Agreed. Filmmaking is an excellent thing for writers to study. But it must not be overlooked that books and movies are still two different artistic mediums. You can get lots of good story material from watching a movie; but what about prose? What about “wordsmithing”? Movies have little (if anything) to offer that way. Books are the place to go for that.

    Hmmm… that was more like a complete blog post than a comment, but, oh well. :D Thanks for the discussion.

  5. *warm smile* Thanks for hearing me out – and for putting careful thought into your reply! I definitely think another blog post with your thoughts on this subject would be enjoyable to read. Quotes are nice, but the blog writer’s personal thoughts are always more valuable. :)

    I actually agree with most of your points. I am not arguing against the benefit of reading for writers. I won’t even deny the fact that I should read more. (And I am working on it. At least, I have figured out how to get significantly more beta-reading done.)

    What I disagree with is the absoluteness of the rule, which is reflected in your post title – “Writers must be readers. Period.” I politely but firmly disagree that reading is irrevocably essential to writers, to the point of saying that someone can’t be a writer if they are not a reader. I think this is unfair, because I believe that no one – not even a master in the art – has the authority to dictate how someone else approaches the craft.

    I want to suggest that it is possible for a writer not to be a reader. It might not be common, or even a good idea, but I don’t think it’s fair to rule it out. I say this for a couple of reasons – a) because writing is a creative art, b) because everyone is different, and c) because reading is not the only way to learn about writing.

    On (a), writing is an art form. Like any art form, there are lists upon lists of rules for what makes “good” art. Some rules are written by experts; others are written by tradition, by a knowledge of what has worked in the past. All of these rules are valid, and they’re in place for a good reason. But ultimately, art is a creative pursuit. No rule is absolute.

    Take, for instance, the rule that sentences must be complete thoughts. This is a valid rule for obvious reasons – it makes things easier to read! However, writers are free to break it. Sentence fragments can be used very effectively, if they are used intentionally and masterfully. The same goes, I believe, for any other writing rule – including those rules that govern how a writer approaches their craft.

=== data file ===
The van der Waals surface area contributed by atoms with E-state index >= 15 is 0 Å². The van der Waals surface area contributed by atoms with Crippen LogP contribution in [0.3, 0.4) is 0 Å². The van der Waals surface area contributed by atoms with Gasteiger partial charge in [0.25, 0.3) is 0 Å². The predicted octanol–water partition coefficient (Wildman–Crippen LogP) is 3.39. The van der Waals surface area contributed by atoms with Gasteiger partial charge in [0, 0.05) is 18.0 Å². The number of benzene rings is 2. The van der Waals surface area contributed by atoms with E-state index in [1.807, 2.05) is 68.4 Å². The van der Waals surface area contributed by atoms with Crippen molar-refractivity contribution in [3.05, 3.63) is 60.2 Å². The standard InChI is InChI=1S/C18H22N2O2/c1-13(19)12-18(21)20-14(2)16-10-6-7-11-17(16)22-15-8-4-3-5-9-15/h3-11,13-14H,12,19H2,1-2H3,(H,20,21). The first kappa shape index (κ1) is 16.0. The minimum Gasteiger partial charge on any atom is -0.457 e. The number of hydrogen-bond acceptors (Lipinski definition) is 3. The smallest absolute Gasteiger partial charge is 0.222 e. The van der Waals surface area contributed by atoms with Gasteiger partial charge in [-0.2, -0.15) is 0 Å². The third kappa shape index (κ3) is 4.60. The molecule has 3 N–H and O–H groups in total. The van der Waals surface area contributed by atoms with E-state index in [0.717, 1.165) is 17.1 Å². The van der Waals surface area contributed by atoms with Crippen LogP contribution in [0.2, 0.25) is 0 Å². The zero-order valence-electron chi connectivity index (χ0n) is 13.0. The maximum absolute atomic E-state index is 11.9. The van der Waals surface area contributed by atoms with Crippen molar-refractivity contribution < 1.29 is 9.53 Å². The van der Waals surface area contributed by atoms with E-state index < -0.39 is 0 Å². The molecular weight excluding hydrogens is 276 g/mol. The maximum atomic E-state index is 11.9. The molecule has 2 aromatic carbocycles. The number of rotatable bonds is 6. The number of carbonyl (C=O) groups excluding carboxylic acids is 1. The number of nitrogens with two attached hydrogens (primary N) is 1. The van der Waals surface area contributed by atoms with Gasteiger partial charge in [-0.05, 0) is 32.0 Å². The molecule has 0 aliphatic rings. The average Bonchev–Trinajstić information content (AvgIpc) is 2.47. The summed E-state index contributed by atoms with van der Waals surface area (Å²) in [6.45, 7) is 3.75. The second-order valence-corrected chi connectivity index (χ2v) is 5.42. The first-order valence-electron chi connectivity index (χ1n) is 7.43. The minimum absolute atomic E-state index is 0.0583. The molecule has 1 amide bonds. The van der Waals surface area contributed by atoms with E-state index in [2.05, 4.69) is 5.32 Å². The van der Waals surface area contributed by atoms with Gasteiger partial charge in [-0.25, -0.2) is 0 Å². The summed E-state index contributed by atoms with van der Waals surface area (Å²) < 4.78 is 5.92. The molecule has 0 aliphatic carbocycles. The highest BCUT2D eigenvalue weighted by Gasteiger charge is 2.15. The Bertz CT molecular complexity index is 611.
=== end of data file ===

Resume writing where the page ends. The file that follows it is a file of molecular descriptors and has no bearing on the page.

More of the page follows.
I don’t believe there are rules for what a writer must do or not do, nor do I believe there are any absolute rules for who a writer must be or not be. I believe this because (b) everyone is different. Not only do people learn in different ways, but they have different personalities and reasons for writing.

    Take, for example, painting. One can learn the art of painting in a variety of ways. Some go to school and study a classical approach; some have a private tutor; some teach themselves with how-to books; and some simply start painting. While people may argue in favor of a particular method, ultimately they are all valid approaches. The classical artist may have valid arguments for why one must study Van Gogh to be a good painter, but the person who simply doodles in the backyard is still a painter and is still creating worthwhile, honest art.

    The Van Gogh fan and the backyard doodler probably have different goals for painting. Perhaps the college student plans to become an art teacher, while the backyard citizen is just having fun. Therefore, their approaches to the art of painting are naturally going to be different. It would be unnecessary to force the backyard doodler to take four years of college at an art school to learn how to paint.

    However, if the backyard doodler should find he have a talent for art, it is not the college student’s place to say the doodler isn’t an artist (or can’t be) because they didn’t study Van Gogh. Similarly, if the doodler decides to pursue art professionally, they are not obliged to go to school and get a degree before trying to sell their art. They are welcome to take another route to building up their skills and finding a market for their art.

    I’m not advocating hitting it lucky here. It happens; some people just have a gift, or have a unique opportunity to be a one-hit wonder. However, those are exceptions, not norms. Rather, I’m advocating that there are multiple ways to go about learning a craft. I believe that reading is not the only way to learn about writing (c).